I understand that I should be scaling features between (0, 1) before feeding them into a neural network. However, what happens if future data could be larger than my current training data? For instance, if I am training a RNN on time-series data to perform demand forecasting, the product I am forecasting may be in a growth stage that will yield higher demand numbers in the future months than the past months. Is there a way to normalize data but still allow for larger values in the future?


Yes, there is. Instead of Min-Max scaling, that shrinks any distribution in the [0, 1] interval, you can Scale the variables (in statistics, they are called Z-scores). The formula is:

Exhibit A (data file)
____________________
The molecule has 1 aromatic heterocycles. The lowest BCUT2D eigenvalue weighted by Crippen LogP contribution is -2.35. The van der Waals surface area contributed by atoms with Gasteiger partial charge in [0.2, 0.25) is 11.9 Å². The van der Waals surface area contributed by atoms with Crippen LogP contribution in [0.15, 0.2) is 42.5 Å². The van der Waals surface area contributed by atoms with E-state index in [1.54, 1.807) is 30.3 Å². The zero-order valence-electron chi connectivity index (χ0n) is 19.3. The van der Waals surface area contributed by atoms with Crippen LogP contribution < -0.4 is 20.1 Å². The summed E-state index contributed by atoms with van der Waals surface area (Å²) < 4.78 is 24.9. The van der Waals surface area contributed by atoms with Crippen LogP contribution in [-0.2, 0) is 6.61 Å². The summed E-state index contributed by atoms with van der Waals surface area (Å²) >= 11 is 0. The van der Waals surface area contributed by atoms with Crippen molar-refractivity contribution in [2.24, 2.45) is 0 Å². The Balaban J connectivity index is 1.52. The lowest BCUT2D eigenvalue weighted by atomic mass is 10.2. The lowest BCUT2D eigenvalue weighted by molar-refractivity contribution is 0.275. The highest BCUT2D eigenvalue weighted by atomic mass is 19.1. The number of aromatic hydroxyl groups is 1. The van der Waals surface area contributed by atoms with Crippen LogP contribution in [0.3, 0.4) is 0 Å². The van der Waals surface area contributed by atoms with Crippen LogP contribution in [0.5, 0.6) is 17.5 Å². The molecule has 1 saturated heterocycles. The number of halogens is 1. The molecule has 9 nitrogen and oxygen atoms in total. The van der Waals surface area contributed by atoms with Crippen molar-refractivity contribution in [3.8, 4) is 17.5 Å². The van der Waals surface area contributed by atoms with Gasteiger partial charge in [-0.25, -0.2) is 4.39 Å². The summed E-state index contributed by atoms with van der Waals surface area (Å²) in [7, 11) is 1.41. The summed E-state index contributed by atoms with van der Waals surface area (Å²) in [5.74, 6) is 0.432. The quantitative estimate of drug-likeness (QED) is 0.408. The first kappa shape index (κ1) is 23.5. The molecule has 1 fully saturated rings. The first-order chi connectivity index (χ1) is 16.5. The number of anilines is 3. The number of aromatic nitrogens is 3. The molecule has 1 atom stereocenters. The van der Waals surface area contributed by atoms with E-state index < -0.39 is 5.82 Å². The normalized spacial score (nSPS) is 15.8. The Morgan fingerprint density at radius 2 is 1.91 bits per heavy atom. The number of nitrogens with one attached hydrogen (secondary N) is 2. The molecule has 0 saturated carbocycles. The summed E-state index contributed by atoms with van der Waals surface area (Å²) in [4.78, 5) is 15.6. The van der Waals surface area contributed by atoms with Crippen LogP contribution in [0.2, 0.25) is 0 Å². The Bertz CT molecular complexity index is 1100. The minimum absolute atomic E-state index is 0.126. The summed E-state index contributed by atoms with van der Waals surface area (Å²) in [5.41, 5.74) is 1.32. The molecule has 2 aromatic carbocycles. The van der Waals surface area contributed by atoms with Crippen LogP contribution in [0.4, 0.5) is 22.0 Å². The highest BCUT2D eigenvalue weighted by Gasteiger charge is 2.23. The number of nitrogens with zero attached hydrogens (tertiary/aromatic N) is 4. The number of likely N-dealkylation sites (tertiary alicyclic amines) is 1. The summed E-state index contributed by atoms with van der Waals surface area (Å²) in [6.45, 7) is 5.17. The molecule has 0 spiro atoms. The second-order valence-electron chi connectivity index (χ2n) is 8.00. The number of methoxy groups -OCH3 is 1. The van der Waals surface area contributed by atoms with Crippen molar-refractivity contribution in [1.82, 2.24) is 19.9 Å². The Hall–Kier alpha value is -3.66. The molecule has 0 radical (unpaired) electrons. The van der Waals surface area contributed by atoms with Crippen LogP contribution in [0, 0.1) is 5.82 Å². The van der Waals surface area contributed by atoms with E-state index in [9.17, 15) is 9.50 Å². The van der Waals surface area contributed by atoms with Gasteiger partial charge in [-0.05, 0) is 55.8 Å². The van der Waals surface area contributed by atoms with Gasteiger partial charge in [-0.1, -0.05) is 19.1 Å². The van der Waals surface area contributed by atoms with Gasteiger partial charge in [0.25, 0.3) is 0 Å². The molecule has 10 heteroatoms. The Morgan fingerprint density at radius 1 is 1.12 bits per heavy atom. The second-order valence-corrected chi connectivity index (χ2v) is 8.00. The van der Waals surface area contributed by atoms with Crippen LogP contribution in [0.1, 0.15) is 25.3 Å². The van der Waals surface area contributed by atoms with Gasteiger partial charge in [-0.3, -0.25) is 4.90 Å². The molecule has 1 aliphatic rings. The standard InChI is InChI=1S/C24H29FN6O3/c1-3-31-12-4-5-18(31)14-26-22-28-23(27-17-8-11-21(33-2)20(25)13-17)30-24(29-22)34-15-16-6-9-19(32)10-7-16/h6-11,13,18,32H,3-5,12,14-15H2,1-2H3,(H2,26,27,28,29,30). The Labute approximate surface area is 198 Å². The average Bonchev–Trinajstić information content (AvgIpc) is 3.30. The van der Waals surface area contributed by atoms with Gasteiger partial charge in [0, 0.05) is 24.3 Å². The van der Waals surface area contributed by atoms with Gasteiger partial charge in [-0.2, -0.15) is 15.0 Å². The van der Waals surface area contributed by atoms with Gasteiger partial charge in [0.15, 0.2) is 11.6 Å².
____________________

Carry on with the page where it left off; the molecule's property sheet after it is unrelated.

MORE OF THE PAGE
(x - mean(x)) / stdev(x)

This will zero-center the distribution, and scale all the variables to a standard deviation = 1.

I strongly prefer this technique to Min-Max Scaling, since the latter is too sensitive to outlier observations and generates problems unseen, out-of-scale datapoints.

Additionally, if your analysis allows for that, consider taking the log() of a data distribution that grows exponentially. That would coerce it to a more linear growth. (I'm not sure this is what you need, it's just a possibility.)

  • $\begingroup$ Thanks for the answer, @Leevo. Is there a built-in function in SciKit-Learn that does this and also the transform of this with Numpy arrays in Python? $\endgroup$ Jun 12 '19 at 14:08
  • 1
    $\begingroup$ yes, you can use sklearn's StandardScaler. Call it like this: from sklearn.preprocessing import StandardScaler. It works with numpy objects. $\endgroup$
    – Leevo
    Jun 12 '19 at 14:21

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